Love stories are often filled with joy and triumph, but some tales transcend the ordinary and become legends of resilience, sacrifice, and passion. Check out the other stories in our “Hidden Stories” series to find romantic inspiration.
This story may be a little more known than the ones we’ve talked about before but has largely been lost to time. It is the story of the relationship between renowned and revered poets Robert Browning and Elizabeth Barrett and is a beautiful and extraordinary tale. Most of us, even those not steeped in poetry, are familiar with perhaps Barrett’s most famous line, “How do I love thee? Let me count the ways.”
Their story intertwines themes of creativity, personal struggles, and unwavering devotion, leading to a profound lesson that can inspire us even today. The story inspired the 1930 play “The Barretts of Wimpole Street” which 4 years later was made into a critically acclaimed film.
Elizabeth Barrett’s Rise to Success
Elizabeth Barrett Barrett (later known as Elizabeth Barrett Browning) was a gifted poet who found tremendous success in her writing during her lifetime. This was despite her early life being plagued by poor health and familial restrictions.
Her poetic collection, “Sonnets from the Portuguese,” remains to this day a celebrated work, a testament to her deep emotions and lyrical prowess. Her success as a poet was a testament to her determination and unyielding spirit.
Robert Browning’s Struggles
While Elizabeth soared to great heights as a poet, Robert Browning faced a different trajectory. He had to endure years of obscurity and critical neglect. While his successful wife was alive, he remained in poetic obscurity, failing to achieve recognition as a poet. It wasn’t until after Elizabeth’s tragic demise that Browning’s work began to receive the recognition it deserved. This stark contrast in their careers adds another layer of complexity to their tale.
Elizabeth Barrett’s Health Issues
Despite finding success as a poet, Elizabeth’s life was not without deep challenges. She battled severe health issues from the age of 15, including intense head and spinal pain and, later in life, lung problems, possibly tuberculosis. Despite her physical limitations, she found solace and strength in her writing, pouring her heart and soul onto the pages of her poetry.
The Father-Daughter Relationship
Elizabeth’s relationship with her father, Edward Moulton Barrett, was a central aspect of her life. Her father, overprotective and controlling, disapproved of her romantic pursuits and discouraged her writing endeavours. Despite these challenges, Elizabeth remained fiercely dedicated to her craft, using poetry as an outlet for her emotions and a means to assert her independence. Her unwavering commitment to her artistic expression demonstrates the power of self-belief and the ability to rise above societal constraints.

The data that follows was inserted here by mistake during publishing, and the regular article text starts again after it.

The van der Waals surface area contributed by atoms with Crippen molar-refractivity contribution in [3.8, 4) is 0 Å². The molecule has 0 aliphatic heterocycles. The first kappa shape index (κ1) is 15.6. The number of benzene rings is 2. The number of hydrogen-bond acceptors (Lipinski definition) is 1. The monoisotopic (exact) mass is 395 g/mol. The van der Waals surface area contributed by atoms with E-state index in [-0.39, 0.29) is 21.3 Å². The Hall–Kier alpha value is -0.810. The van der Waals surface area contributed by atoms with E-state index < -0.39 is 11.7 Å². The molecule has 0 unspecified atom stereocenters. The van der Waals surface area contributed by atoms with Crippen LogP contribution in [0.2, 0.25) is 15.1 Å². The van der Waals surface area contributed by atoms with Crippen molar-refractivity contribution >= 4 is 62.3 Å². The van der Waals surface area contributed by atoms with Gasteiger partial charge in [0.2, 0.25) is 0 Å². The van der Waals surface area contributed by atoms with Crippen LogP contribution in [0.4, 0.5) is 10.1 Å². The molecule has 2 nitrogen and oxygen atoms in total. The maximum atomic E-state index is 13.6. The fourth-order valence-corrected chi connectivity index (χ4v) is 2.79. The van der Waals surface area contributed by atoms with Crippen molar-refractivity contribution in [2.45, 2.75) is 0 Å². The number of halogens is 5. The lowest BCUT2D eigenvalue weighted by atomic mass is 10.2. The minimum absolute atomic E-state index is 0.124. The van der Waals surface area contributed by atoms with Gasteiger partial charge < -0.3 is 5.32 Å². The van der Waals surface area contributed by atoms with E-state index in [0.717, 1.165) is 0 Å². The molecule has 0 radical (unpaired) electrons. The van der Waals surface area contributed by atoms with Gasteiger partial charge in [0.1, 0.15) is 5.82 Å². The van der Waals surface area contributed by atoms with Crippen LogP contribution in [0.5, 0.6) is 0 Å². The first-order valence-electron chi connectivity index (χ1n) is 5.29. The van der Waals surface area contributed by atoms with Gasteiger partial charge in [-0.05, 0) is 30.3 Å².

Tragedy found Elizabeth again when two of her brothers died in quick succession, one with the fever and soon after, her favourite brother Edward (nicknamed “Bro”) drowned in a sailing accident. These events, coupled with her already deteriorating health, plunged Elizabeth into profound grief.
Love is a Medicine
It was during this intensely dark period that Elizabeth began to find solace in her correspondence with fellow poet Robert Browning. Their letters blossomed into a deep emotional connection and they fell in love. Elizabeth’s father was vehemently opposed to the union and was adamant that they stop the courtship.
Elizabeth and Robert had only one option and they eventually eloped against Elizabeth’s father’s wishes. Their union became a sanctuary of love, creativity, and shared intellectual pursuits that lasted until Elizabeth’s death at the age of 55. Though Elizabeth never got to see her husband’s eventual recognition and celebration as a notable poet in his own right, that imbalance of fame never affected their commitment to each other.
Perseverance is a Symptom of True Love
The relationship between Robert Browning and Elizabeth Barrett Browning is an embodiment of love, passion, and resilience. Elizabeth’s meteoric rise as a poet, juxtaposed against Browning’s delayed recognition, as well as the personal struggles, societal constraints, and painful circumstances, paint a picture of an enchanting tale of how love can bring light into the darkest of worlds.
The Takeaway for the Rest of Us
True success lies not just in external recognition or validation. Success can come from an unwavering pursuit of our passions and the cultivation of deep connections with those who appreciate and support us.
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